“Most movies with three women are women hanging out. This actually shows the brilliance and strength of women.”

“Change is scary. It’s all about how you propose them.”

“You hear a lot about first weekend or second weekend, it’s so important.”

“Octavia was thinking about how the women weren’t even able to vote at the time.”

“We glamorize so many entertainment positions, but if there were more movies like this we’d see more women and people of color in those positions.”

“We were trying to help people see math as an important thing.”

“On paper this film shouldn’t work. It’s math, it’s period. But the team that put this together made it feel true to it’s mission and pop culture relevant.”

“All the scenes with Taraji at the board doing math, she really did that math. She memorized it all.”

“When we got Kevin Costner it was a really big deal because he’s The Bodyguard and everyone loves him.”

“Taraji would have all the women over and they would have these love fests and you feel that on the screen.”

“As long as Hollywood’s been around it’s hard to believe there are so many unique stories that haven’t been told.”

“I’m tired of seeing the same movies over and over again. To be involved in something so unique is exciting.”

“Pharrell had already been working on 60s inspired music and didn’t know what he was going to do with it.”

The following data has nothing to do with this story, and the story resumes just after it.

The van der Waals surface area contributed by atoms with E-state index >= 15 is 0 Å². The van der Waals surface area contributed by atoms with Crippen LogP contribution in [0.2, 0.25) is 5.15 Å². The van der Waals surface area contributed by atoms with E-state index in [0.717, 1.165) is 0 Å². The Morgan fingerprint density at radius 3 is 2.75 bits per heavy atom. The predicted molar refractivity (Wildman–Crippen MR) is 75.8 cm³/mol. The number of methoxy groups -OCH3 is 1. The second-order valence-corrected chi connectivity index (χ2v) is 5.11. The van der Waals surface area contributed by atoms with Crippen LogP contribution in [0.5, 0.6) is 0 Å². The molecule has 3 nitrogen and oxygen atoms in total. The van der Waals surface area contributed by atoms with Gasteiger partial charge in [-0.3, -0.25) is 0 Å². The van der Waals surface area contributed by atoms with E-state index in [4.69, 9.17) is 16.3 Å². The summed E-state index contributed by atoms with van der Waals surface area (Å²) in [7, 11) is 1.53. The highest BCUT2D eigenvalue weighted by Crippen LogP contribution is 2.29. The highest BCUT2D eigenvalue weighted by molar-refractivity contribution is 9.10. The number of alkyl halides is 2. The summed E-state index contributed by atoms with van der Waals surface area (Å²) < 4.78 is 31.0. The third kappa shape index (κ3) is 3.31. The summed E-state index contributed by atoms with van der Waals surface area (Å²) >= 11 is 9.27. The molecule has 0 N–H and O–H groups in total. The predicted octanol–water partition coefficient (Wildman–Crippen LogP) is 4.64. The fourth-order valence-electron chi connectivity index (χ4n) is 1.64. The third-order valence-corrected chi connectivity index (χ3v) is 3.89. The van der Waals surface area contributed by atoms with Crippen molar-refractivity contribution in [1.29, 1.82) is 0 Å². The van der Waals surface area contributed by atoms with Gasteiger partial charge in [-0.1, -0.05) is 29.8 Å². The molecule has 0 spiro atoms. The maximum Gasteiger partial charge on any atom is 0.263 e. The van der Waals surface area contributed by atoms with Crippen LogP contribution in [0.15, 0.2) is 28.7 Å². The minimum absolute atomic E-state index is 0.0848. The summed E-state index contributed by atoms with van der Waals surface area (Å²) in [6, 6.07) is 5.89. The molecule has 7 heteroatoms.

“’Running’ was done right before filming. Ted listened to the song while he was shooting that scene.”

“Our first film was Dope which was about geeks and nerds. You don’t get to see people of color that way.”

“We believe in this project so much we decided to help women grow in these films so there’s a $200k grant competition we’re doing as well.”

“Nothing in this world can happen without math. I love the idea of participating in the mission to make math cool.”

“We tell diverse stories and we try to make sure the cast and crew and diverse as well.”

“Our next movie just got into Sundance about the first female emcee.”

Hidden Figures is open now in 16 cities on Jan. 13th worldwide; HiddenFigures.com


Join Randi next Thursday, January 5th, at 12pm ET /9am PT LIVE from the annual Consumer Electronics Show is Las Vegas!